Home Campus A success guide to the upcoming Lazyman Ironman

A success guide to the upcoming Lazyman Ironman

The Lazyman Ironman returns to the BYU-Idaho fitness activities calendar in February, continuing its eighth year since beginning in October 2010.

Nate Anderson, a sophomore studying healthcare administration and last year’s manager of the Teton Dam Marathon, will be managing the month-long race this semester.

Students have from Feb. 1 to Feb. 28 to run 26 miles, bike 112 miles and swim 2.4 miles.

“They can use everything on campus to accomplish it,” Anderson said.

He said everything from the stationary cycling machines and swimming pool in the John W. Hart Building to the track in the BYU-Idaho Center is fair game.

Anderson said many students use the stationary cycles in the fitness center to meet that portion of the race if they don’t have a bike or anywhere to ride this time of year.

Lisa Robison, the student activities adviser, said, “It is valuable because it’s set against yourself.”

Anderson said the Lazyman Ironman is a great way to get in shape, set goals and finish a triathlon at your own pace.

Robison said the reason the Lazyman Ironman happens in February is to help students keep up with their new year’s resolutions.

According to US News, “80 percent of people fail their new-year resolutions by February.”

Anderson said he put together a plan for all types of athletes to give everyone a chance to finish the Lazyman Ironman on time. The plans are separated into three different categories: beginner, intermediate and advanced. All three plans map out the things needed to finish on time for each level of athlete.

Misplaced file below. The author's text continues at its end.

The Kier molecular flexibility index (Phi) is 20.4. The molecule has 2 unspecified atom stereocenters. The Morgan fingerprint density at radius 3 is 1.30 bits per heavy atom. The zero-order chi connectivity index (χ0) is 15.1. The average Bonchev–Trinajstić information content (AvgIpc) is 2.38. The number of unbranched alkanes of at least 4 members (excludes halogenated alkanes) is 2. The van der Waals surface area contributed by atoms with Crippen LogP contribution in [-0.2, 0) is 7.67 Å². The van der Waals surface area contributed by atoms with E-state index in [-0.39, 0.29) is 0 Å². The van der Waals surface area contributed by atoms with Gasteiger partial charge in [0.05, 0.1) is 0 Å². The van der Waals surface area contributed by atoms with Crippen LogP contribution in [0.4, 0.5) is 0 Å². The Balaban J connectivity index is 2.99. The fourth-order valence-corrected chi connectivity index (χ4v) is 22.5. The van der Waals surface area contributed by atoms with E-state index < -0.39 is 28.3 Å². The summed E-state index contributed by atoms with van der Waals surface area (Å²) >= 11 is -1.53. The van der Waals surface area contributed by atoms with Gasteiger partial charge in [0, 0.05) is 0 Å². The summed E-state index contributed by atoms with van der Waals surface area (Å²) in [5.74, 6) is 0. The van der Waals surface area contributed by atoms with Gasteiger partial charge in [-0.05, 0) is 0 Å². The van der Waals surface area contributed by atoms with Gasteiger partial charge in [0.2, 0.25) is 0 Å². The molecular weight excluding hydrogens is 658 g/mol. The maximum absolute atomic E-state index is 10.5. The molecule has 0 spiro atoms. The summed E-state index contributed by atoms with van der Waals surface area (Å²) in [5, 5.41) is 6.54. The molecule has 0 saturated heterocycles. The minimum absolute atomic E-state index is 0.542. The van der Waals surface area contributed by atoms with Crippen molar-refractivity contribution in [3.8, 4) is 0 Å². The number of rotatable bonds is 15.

“The real trick to completing any type of triathlon is pace, however fast or slow that may be,” Anderson said. “You need to set a reasonable pace that is doable but still pushes you.”

Here are Anderson’s ‘ideal’ plans for completing the Lazyman Ironman:

Beginner: 4 Weeks (28 days). This is geared toward those who are out of shape but working on getting in to shape.

  • Swim 3 laps a day (28 days to complete)
  • Bike 4 miles a day (28 days to complete)
  • Run 1 mile a day (26 days to complete)

Of course, you don’t need to work on all three challenges each day. If you would rather work on completing one challenge at a time, Anderson suggests that you start with biking, then running and work on completing swimming last.

Intermediate: 2 weeks, 4 days (18 days total).

  • Swim 5 laps a day (17 days to complete)
  • Bike 6.2 miles a day (18 days to complete)
  • Run 1.5 miles a day (17 days to complete)

Again, no obligation to follow a daily routine consisting of all three challenges.

Advanced: 1 week, 3 days (10 days total). For those who are advanced, Anderson recommends doing the challenges in the same order triathlons and Ironmans are done in. Swimming first, biking second, running third.

  • Swim 8.5 laps a day (10 days to complete)
  • Bike 11.2 miles a day (10 days to complete)
  • Run 2.6 miles a day (10 days to complete)

“Of course, these are just examples of what you could do,” Anderson said. The great thing about the Lazy Ironman is that you are only competing against yourself, therefore you go at your pace, and mix up the three challenges however you want. This is about you proving to yourself that you can do this.”

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